Perhaps less justifiable is Madonna's appropriation of world cultures such as Latin, Asian, Indian cultures and their artifacts.  Sanjukta Ghosh argues that the Indians as people, are completely erased from images in the media but their culture is robbed for use in advertising or fashion (6). "This erasure conveniently creates the category of the "exotic" as an empty space that can be used to denote both the repulsive and the desired, the fearful and the fascinating, the fantastic and the phantasmatic" (7). This is evidenced throughout Madonna's work.  Specifically, she appropriated Indian saris, bindis, and clothing in an Indian-inspired photo shoot by David LaChapelle for the July 9th, 1998 issue of Rolling Stone magazine. She does not make a statement about Indian culture or representation in the media; she simply uses Indian artifacts and practices as a fashion statement.  In 1999, Madonna was inspired by Japanese culture (specifically geishas) in a photo shoot by Patrick Demachelier in the May issue of Harper's Bazaar magazine; and in 1986 she took on the Latin culture to stylize her "La Isla Bonita" video (see examples E, F, and G).  Although one can argue that by taking on the personas of otherwise under-represented cultures and giving them exposure to the masses, she is doing to world cultures like India, Japan, and Latin America, what she has done for feminism and gay culture. However, she made political statements about feminism, female sexuality, and homosexuality about their ideological representations in the media.  In the case of her Indian, Japanese, and Latino looks, she has made no political or cultural statements.  Her use of these cultural artifacts is superficial and the consequence is great.  She has further perpetuated the narrow and stereotypical representations of minorities in the media.  Today we see adolescents wearing bindis and henna tattoos as fashion accessories.  Gwen Stefani, a contemporary artist influenced by Madonna, uses a group of Japanese girls she calls the "Harajuku Girls" as a fashion accessory.  The girls do not speak; they simply follow behind the artist like an obedient puppy follows his owner.  These are vapid representations of world cultures that encourage fragmentation, not universality.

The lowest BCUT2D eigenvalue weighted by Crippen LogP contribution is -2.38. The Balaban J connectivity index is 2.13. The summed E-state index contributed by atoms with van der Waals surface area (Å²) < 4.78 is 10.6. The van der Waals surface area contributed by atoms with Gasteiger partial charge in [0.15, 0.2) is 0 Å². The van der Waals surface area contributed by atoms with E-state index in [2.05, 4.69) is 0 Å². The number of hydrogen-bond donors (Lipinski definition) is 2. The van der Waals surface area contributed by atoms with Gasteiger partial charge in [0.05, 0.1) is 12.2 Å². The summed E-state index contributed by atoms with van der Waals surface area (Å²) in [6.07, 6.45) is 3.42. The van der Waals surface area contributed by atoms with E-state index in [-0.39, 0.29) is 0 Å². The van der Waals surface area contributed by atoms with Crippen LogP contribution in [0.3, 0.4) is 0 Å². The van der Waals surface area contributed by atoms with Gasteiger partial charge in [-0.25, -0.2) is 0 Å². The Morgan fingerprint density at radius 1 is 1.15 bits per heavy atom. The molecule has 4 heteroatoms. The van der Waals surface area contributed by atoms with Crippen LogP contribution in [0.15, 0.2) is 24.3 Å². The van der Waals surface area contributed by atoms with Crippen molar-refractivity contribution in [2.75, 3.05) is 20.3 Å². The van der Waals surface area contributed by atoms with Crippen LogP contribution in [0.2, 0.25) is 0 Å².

In closing, Madonna has offered a rich and prolific body of work to analyze.  From her interpretations on feminine power, gender relations, sexuality, and cultural identity, it is clear that Madonna has a lot to say.  Her power as an entertainer is immense with influences over other artists, fashion, music, and our social and cultural values.  She rebelled against the hegemonic ideology of the early 1980s and has played a significant role in developing the identity of the modern woman as an independent and sexual being.  This has not gone unpunished by the dominating group of white, heterosexual men who have vilified her, asked for her excommunication from the Vatican, and questioned her motives for the most benign of things including her interests in a spiritual enlightenment, and most recently her adoption of an African baby.  No rebel goes unpunished.